Because of his inability to concentrate on the task at hand or resolve conflicts amicably, Bond is just not a very good spy, but is this by design? One theory suggests that Bond is simply a distraction for the real agents to get to work. His outlandish stunts divert attention from his colleagues to get the real work done. It could just be that viewers much prefer watching a man like Bond fumble his way through problems, rather than someone who never makes a mistake. Perhaps the perfect spy is a sloppy spy? That’s for Bond to answer.


Peter Weir directed and Robin Williams starred in the 1989 American drama picture Dead Poets Society. This fictitious account of an English teacher who motivates his students by teaching poetry is set in 1959 at the posh, conservative Welton Academy. The movie was well-received critically and commercially and garnered nominations for Best Actor, Best Director, and Best Picture at the Academy Awards.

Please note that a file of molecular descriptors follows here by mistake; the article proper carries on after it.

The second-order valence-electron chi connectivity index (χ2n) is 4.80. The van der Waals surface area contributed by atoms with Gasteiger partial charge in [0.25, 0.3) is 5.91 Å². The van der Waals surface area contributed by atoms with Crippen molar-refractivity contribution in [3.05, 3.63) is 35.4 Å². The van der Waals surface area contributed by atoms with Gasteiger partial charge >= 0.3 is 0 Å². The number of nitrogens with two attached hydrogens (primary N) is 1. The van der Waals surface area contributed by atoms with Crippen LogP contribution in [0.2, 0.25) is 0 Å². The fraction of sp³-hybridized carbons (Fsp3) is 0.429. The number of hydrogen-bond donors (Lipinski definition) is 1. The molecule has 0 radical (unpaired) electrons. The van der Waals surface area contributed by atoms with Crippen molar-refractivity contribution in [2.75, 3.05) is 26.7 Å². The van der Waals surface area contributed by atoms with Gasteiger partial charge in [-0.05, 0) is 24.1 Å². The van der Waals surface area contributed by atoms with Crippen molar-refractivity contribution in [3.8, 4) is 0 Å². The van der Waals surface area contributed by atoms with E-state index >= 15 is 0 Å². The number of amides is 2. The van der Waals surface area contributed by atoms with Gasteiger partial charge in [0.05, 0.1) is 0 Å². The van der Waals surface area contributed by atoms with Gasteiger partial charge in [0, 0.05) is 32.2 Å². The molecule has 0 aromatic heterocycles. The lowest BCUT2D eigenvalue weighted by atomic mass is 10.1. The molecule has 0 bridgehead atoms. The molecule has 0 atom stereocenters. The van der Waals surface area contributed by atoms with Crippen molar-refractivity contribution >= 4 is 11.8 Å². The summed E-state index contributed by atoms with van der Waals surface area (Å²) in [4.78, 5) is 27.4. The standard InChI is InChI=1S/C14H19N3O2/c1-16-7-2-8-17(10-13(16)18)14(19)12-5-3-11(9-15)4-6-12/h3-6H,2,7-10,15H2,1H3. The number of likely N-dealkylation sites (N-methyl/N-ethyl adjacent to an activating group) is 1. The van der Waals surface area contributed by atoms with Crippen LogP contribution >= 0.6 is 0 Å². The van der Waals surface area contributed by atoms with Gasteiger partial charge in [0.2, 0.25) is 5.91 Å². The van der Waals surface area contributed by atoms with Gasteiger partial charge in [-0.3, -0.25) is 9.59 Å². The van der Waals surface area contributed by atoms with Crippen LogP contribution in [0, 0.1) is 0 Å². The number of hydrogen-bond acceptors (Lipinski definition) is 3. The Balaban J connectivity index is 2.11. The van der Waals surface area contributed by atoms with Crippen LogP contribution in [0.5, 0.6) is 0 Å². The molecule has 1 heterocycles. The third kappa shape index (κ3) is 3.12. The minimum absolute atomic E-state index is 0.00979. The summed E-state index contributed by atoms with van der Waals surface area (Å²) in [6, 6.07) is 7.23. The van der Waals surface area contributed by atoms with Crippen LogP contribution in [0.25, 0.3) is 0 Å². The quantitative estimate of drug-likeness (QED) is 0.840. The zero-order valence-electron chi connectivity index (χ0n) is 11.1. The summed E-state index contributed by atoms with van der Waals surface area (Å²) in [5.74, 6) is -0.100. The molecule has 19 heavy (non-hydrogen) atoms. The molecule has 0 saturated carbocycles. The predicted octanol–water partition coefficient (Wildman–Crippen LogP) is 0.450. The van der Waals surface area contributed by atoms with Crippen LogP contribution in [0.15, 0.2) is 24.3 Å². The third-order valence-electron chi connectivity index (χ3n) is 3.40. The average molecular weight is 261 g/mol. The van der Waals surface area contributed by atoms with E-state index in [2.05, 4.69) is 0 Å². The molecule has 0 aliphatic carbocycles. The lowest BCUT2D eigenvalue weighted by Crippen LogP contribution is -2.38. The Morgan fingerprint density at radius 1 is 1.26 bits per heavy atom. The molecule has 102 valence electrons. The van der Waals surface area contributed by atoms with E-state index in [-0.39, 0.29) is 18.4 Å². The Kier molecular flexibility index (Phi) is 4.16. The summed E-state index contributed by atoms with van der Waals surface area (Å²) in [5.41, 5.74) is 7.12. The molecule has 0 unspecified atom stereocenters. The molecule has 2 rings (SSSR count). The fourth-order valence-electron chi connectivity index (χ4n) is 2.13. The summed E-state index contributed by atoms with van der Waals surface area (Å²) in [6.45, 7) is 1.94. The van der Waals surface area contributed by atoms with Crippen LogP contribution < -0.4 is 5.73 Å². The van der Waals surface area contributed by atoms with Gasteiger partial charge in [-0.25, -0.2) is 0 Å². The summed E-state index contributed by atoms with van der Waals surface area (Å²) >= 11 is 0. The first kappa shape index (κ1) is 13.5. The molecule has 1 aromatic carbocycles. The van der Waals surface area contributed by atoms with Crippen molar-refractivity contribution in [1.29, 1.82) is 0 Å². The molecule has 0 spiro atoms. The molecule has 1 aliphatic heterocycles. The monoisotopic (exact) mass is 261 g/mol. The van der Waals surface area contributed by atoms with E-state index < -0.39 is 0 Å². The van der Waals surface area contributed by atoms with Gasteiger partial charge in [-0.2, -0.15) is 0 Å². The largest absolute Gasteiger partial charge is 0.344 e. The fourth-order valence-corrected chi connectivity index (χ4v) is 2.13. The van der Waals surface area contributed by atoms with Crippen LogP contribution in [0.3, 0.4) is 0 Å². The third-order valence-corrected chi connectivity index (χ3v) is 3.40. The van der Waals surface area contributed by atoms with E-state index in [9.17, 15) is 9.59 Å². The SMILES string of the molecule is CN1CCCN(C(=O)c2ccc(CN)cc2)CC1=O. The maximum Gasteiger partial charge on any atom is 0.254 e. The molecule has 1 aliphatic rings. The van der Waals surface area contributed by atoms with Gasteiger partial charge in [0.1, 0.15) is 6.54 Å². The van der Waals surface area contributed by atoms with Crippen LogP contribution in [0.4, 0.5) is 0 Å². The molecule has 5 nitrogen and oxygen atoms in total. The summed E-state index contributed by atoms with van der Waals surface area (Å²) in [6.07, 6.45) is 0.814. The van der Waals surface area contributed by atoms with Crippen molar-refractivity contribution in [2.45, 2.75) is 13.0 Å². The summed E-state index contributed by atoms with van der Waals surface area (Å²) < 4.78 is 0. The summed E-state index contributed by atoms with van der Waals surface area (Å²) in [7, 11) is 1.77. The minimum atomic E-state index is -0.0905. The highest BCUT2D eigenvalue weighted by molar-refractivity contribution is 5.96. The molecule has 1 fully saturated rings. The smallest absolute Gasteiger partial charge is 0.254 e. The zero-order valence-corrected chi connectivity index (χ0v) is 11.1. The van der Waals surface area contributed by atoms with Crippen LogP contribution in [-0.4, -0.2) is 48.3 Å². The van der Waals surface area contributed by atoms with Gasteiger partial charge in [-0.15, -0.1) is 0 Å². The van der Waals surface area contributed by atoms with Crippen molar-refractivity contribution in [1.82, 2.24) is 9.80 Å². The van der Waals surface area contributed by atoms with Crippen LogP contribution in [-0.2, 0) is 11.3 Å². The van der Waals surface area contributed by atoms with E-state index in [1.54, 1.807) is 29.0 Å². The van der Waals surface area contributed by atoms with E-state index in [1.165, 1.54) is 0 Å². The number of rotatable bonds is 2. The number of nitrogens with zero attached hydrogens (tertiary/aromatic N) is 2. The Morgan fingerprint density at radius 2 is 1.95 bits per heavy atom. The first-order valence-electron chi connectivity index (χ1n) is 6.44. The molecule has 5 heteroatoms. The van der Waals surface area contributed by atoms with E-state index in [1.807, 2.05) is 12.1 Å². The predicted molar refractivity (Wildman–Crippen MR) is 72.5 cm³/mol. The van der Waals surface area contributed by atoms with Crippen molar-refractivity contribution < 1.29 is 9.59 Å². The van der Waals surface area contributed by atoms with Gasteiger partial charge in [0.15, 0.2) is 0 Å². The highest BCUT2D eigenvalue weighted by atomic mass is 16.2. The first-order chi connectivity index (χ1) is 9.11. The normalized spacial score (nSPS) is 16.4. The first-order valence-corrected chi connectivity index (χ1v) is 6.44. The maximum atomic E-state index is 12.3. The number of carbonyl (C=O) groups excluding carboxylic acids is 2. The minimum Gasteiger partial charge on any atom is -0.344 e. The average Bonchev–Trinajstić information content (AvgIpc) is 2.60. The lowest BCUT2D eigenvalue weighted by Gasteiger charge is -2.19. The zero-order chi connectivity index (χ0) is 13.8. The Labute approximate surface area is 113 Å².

Yet, we hope John Keating (Williams) didn’t influence any teachers with his unconventional teaching techniques. It’s hard to actually ascertain that Keating is a teacher because he certainly doesn’t do any teaching in the movie. Used by the Roman poet Horace, “Carpe diem” (seize the day) isn’t terrible advice, but Keating is employed to provide students with an understanding of poetry, not spend all his time quoting motivational posters and encouraging individualism. Having students stand on their desks is a clear health and safety violation and his confrontational style works in the movie but is a terrible idea for actual teachers looking to build rapport.